Wayne alumni Jon Pickinpaugh stands with colleagues and guests after being awarded the Miliken Educator Award and $25,000. From left, South Sioux City Community School District Superintendent Todd Strom; Nebraska Lieutenant Governor Mike Foley; recipient Jon Pickinpaugh; Greg Gallagher, senior program administrator for the Miliken Family Foundation; and South Sioux City Middle School Principal Tom McGuire. (Milken Family Foundation)"Normally I don't like to be surprised—but this was a great one," Jon Pickinpaugh told the crowd gathered to watch him become Nebraska's 2017-18 Milken Educator. (Milken Family Foundation)

'Oscars of Teaching' award given to Wayne alumni Jon Pickinpaugh

Milken Family Foundation

The sky's the limit when expectations are high, so that's where Jon Pickinpaugh keeps them. The Nebraska science teacher at South Sioux City Middle School provides a highly efficient individualized interactive framework for his students to monitor their own goals and progress, with clear instruction and concrete daily learning targets. He tricks out his classes with all the bells and whistles to spur student engagement including bell ringers, hands-on lessons and multimedia. Pickinpaugh's students consistently make solid academic gains thanks to his strategic and creative dedication to boosting STEM education.

But it was Pickinpaugh who got a big boost at a surprise school assembly on Jan. 11, where he was presented with a prestigious Milken Educator Award by Milken Family Foundation Senior Program Administrator Greg Gallagher. Pickinpaugh was named a 2017-18 recipient of the national recognition, which comes with an unrestricted $25,000 cash prize. He is the only Milken Educator Award winner from Nebraska this year, and is among the 44 honorees for 2017-18.

The Milken Educator Awards, hailed by Teacher magazine as the "Oscars of Teaching," has been opening minds and shaping futures for 30 years. Research shows teacher quality is the driving in-school factor behind student growth and achievement. The initiative not only aims to reward great teachers, but to celebrate, elevate and activate those innovators in the classroom who are guiding America's next generation of leaders. Milken Educators believe, "The future belongs to the educated."

Pickinpaugh has developed a multifaceted approach to enhancing science proficiency, promoting structure and flexibility, while employing both self-directed and targeted learning. In his five years at South Sioux City, Pickinpaugh has helped prioritize learning standards and built proficiency scales to ramp up academic and behavioral improvements. He has also worked with at-risk students in the high-poverty school through his after-school role as football and wrestling coach, where he's been known to spend quality time discussing life with students after practice.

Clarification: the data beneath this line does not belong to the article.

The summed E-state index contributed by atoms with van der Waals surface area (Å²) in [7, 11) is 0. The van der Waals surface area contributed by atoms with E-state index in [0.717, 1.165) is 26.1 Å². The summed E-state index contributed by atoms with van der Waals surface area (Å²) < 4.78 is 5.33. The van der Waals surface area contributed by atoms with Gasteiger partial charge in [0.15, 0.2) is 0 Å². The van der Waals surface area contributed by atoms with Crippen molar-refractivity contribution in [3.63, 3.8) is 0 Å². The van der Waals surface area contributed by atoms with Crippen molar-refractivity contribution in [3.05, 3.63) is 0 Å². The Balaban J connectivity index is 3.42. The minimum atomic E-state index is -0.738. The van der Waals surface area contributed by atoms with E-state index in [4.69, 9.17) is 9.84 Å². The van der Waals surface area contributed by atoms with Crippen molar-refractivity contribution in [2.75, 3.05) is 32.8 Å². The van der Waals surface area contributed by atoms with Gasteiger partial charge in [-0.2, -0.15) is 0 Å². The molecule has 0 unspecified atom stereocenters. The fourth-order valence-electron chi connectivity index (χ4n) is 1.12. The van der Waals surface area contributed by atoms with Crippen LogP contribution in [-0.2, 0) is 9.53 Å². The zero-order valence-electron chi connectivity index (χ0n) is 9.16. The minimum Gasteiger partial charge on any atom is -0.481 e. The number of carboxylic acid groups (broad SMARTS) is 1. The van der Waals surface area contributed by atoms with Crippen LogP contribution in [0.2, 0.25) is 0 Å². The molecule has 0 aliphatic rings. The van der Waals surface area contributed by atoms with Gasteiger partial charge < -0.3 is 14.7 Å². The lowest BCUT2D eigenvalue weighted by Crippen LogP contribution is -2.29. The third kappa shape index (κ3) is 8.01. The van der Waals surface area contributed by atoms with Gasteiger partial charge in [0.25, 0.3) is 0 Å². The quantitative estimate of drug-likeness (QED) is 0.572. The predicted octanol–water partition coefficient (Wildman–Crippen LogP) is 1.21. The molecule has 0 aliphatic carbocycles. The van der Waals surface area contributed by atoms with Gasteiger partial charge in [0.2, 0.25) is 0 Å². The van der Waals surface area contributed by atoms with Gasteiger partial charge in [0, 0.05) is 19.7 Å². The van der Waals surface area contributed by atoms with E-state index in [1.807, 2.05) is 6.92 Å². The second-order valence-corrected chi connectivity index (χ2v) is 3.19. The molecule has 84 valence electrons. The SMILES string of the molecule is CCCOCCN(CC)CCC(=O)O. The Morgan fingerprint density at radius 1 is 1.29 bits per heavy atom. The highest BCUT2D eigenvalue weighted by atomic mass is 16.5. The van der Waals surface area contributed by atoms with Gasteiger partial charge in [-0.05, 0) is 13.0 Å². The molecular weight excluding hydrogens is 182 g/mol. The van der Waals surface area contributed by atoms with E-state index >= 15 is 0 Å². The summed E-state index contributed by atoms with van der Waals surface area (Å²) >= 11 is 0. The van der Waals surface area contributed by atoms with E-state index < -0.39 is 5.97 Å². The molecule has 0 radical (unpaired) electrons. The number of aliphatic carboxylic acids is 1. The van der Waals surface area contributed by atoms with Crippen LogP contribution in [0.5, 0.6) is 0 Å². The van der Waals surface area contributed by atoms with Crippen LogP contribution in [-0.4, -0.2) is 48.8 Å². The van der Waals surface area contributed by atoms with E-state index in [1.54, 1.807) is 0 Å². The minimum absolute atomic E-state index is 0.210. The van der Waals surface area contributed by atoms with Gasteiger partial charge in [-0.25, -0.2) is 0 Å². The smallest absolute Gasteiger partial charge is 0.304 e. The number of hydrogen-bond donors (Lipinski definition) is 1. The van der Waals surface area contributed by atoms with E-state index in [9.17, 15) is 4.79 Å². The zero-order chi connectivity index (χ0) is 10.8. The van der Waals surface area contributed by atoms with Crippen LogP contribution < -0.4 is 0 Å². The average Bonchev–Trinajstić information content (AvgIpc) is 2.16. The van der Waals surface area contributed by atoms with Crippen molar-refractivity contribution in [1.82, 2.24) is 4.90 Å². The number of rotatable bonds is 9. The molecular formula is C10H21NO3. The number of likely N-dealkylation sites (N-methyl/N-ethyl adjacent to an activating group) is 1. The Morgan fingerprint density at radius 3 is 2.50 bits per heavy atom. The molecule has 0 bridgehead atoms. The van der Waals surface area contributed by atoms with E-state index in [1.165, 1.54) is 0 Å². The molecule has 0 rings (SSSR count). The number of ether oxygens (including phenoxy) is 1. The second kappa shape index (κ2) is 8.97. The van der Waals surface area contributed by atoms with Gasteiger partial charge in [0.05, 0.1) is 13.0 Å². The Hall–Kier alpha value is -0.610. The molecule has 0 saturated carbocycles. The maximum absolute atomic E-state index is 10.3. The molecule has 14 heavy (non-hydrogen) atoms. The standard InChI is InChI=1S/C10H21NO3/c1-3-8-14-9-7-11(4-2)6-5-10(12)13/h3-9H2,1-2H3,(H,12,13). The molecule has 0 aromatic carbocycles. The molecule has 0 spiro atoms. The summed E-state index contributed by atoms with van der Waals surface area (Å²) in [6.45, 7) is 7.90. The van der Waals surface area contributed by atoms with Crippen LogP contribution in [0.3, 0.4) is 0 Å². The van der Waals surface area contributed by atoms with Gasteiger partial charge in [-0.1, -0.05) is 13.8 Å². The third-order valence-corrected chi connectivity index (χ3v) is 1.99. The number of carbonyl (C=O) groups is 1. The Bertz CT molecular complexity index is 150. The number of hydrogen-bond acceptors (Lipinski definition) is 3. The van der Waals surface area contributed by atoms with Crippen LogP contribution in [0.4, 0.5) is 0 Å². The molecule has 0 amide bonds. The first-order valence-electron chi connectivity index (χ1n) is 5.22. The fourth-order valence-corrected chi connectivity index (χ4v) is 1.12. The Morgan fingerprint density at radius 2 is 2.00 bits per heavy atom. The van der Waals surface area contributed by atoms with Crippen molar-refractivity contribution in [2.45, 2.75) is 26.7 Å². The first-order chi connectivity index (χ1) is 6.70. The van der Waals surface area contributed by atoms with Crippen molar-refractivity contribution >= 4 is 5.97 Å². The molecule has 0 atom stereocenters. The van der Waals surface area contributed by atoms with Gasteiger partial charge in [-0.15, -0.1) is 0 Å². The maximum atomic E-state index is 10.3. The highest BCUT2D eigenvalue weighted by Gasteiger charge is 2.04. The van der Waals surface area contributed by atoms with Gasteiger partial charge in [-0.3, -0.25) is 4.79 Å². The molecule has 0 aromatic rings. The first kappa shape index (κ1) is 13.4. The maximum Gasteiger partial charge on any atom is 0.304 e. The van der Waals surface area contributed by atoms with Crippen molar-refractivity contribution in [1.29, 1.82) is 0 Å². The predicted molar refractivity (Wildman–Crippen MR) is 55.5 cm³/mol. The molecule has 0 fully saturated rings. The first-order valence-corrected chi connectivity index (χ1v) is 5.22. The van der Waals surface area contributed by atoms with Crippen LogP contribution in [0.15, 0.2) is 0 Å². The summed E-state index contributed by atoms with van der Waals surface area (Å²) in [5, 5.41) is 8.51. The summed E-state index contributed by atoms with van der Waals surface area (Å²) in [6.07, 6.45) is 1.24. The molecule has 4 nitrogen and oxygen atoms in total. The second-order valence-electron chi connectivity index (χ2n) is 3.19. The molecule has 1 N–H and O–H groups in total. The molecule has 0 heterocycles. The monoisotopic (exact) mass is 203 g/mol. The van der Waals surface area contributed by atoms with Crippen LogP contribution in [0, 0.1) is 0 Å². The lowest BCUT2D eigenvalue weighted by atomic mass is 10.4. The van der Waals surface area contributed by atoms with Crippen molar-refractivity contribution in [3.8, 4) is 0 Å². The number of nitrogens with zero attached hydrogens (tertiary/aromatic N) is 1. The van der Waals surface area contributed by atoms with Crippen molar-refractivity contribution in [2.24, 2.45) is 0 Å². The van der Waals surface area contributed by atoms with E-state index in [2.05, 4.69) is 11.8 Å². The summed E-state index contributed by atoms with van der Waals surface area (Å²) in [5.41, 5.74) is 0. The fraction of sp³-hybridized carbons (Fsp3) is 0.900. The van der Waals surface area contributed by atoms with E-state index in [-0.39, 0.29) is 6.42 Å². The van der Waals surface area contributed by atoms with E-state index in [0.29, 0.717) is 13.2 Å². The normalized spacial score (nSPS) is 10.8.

"Jon Pickinpaugh is a superlative educator who aims to engage every student. His drive to make science education interesting and attainable to all is the type of leadership we see in Milken Educators," said Greg Gallagher. "And by developing learning systems that empower students and push them to push themselves, he's giving students of all backgrounds and ability levels something they may not have even known that they had: A bright future."

"Jon is a leader both inside the classroom and within the community," said Dr. Matthew L. Blomstedt, Commissioner of Education. "His dedication to improving his students academically and more importantly, as good citizens, is an inspiration."

"Mr. Pickinpaugh is one of the rare educators that has been able to masterfully blend content knowledge with the art of teaching," said Todd Strom, Superintendent of South Sioux City Community Schools. "He is able to teach science standards and also ignite the fire within students so they can continue inquiring on their own. My own child was a benefactor of his teaching style, 'demanding yet not demeaning' positively pushing each student to reach their potential."

Pickinpaugh coaches wrestling and football and believes that character education is a vital part of coaching. Athletes set self-improvement goals for competition and wear dress shirts and ties on meet days. After school, Pickinpaugh teaches students about healthy living and weight training. Spending time with his students in the weight room gives him an opportunity to talk with them about life outside of school; in the high-poverty, largely minority school, many students see him as a father figure.

Pickinpaugh earned bachelor’s degrees in business administration (2005) and education (2010) from Wayne State College.

 

The Wayne Herald

Mailing Address:
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Wayne, NE 68787
Phone: 402-375-2600
 

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